KUTRRH continues to deepen its niche in comprehensive cancer being at the front of treatment for adults and children with leukaemia.
Leukaemia is a cancer of the body’s blood-forming tissues, including the bone marrow and the lymphatic system. Leukaemia usually affects the white blood cells which are potent infection fighters as they normally grow and divide in an orderly way but for people with leukaemia, the bone marrow produces an excessive amount of abnormal white blood cells, which don’t function properly.
How leukaemia forms
In general, leukaemia is thought to occur when some blood cells acquire changes (mutations) in their genetic material or DNA. A cell’s DNA contains the instructions that tell a cell what to do. Normally, the DNA tells the cell to grow at a set rate and to die at a set time. In leukaemia, the mutations tell the blood cells to continue growing and dividing. When this happens, blood cell production goes out of control. Over time, these abnormal cells can crowd out healthy blood cells in the bone marrow, leading to fewer healthy white blood cells, red blood cells and platelets, causing the signs and symptoms of leukaemia.
Types of leukaemia
The four main types of leukaemia are:
- Acute lymphocytic leukaemia (ALL). This is the most common form of childhood leukaemia. It can spread to your lymph nodes and central nervous system.
- Acute myelogenous leukaemia (AML). This is the second most common form of childhood leukaemia and one of the most common forms for adults.
- Chronic lymphocytic leukaemia (CLL). This is the other most common form of adult leukaemia. Some kinds of CLL will be stable for years and won’t need treatment. But with others, your body isn’t able to create normal blood cells, and you’ll need treatment.
- Chronic myelogenous leukaemia (CML). With this form, you might not have noticeable symptoms. You might not be diagnosed with it until you have a routine blood test. People who are 65 and older have a higher risk.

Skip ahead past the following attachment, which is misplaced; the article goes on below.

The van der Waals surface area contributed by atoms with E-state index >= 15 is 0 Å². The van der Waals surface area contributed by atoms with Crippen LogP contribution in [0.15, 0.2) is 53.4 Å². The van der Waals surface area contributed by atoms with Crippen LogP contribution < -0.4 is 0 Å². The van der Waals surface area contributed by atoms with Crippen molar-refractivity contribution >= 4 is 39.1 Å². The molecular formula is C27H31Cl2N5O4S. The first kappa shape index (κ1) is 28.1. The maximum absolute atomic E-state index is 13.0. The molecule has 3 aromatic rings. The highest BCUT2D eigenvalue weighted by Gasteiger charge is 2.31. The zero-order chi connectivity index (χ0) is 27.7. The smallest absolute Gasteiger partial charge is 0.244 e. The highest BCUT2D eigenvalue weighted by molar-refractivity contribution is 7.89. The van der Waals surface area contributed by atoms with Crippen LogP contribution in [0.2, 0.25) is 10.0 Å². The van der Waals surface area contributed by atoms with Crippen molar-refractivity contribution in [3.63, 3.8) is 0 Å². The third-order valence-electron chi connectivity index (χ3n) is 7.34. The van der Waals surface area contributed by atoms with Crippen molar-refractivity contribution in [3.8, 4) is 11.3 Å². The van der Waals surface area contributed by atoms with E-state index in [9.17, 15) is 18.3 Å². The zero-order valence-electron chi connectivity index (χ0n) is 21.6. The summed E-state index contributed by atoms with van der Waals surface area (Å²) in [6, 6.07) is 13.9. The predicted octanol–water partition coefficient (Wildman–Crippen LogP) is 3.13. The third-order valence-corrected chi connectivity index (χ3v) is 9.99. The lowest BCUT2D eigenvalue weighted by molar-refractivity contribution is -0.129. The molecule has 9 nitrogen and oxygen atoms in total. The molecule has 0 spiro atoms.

Your doctor will need to check for signs of leukaemia in your blood or bone marrow. They might do tests that include:
- Physical exam. Your doctor will look for physical signs of leukaemia, such as pale skin from anaemia, swelling of your lymph nodes, and enlargement of your liver and spleen.
- Blood tests. A complete blood count (CBC) looks at the number and maturity of different types of blood cells. A blood smear looks for unusual or immature cells.
- Bone marrow biopsy. This test involves marrow taken from your pelvic bone with a long needle. It can tell your doctor what kind of leukaemia you have and how severe it is.
- Spinal tap. This involves fluid from your spinal cord. It can tell your doctor whether the leukaemia has spread.
- Imaging tests. Things like CT, MRI, and PET scans can spot signs of leukaemia.
Treatment for your leukaemia depends on many factors. Your doctor determines your leukaemia treatment options based on your age and overall health, the type of leukaemia you have, and whether it has spread to other parts of your body, including the central nervous system. Examples of common treatments:
- Chemotherapy. Chemotherapy is the major form of treatment for leukaemia. This drug treatment uses chemicals to kill leukaemia cells
- Targeted therapy. Targeted drug treatments focus on specific abnormalities present within cancer cells. By blocking these abnormalities, targeted drug treatments can cause cancer cells to die.
- Radiation therapy. Radiation therapy uses X-rays or other high-energy beams to damage leukaemia cells and stop their growth.
- Bone marrow transplant/ stem cell transplant, helps reestablish healthy stem cells by replacing unhealthy bone marrow with leukaemia-free stem cells that will regenerate healthy bone marrow.
- Immunotherapy. Immunotherapy uses your immune system to fight cancer. Your body’s disease-fighting immune system may not attack your cancer because the cancer cells produce proteins that help them hide from the immune system cells. Immunotherapy works by interfering with that process.
- Clinical trials. Clinical trials are experiments to test new cancer treatments and new ways of using existing treatments. While clinical trials give a patient a chance to try the latest cancer treatment, treatment benefits and risks may be uncertain.
Patients with this condition have suppressed immunity. Further, in the course of treatment, their fragile immunity might be made worse by the different therapies they are undergoing. It is for this reason why Barrier Nursing is a Must for leukaemia patients. Cancer specialists discourage social visitations. Patients are nursed in isolation and prescribed PPE is donned in order to observe Infection Prevention Controls. There are wards specifically dedicated for the admission of patients with leukaemia. It is also important to note blood transfusion support is an integral part in the management of leukaemia patients. Patients friends are often required to come in for blood donation in the course of treatment. Apart from whole blood, the laboratory at KUTRRH is able to derive blood products like packed cells, pulled platelets and Fresh Frozen Plasma(FFP). These are blood components used in the treatment of leukaemia.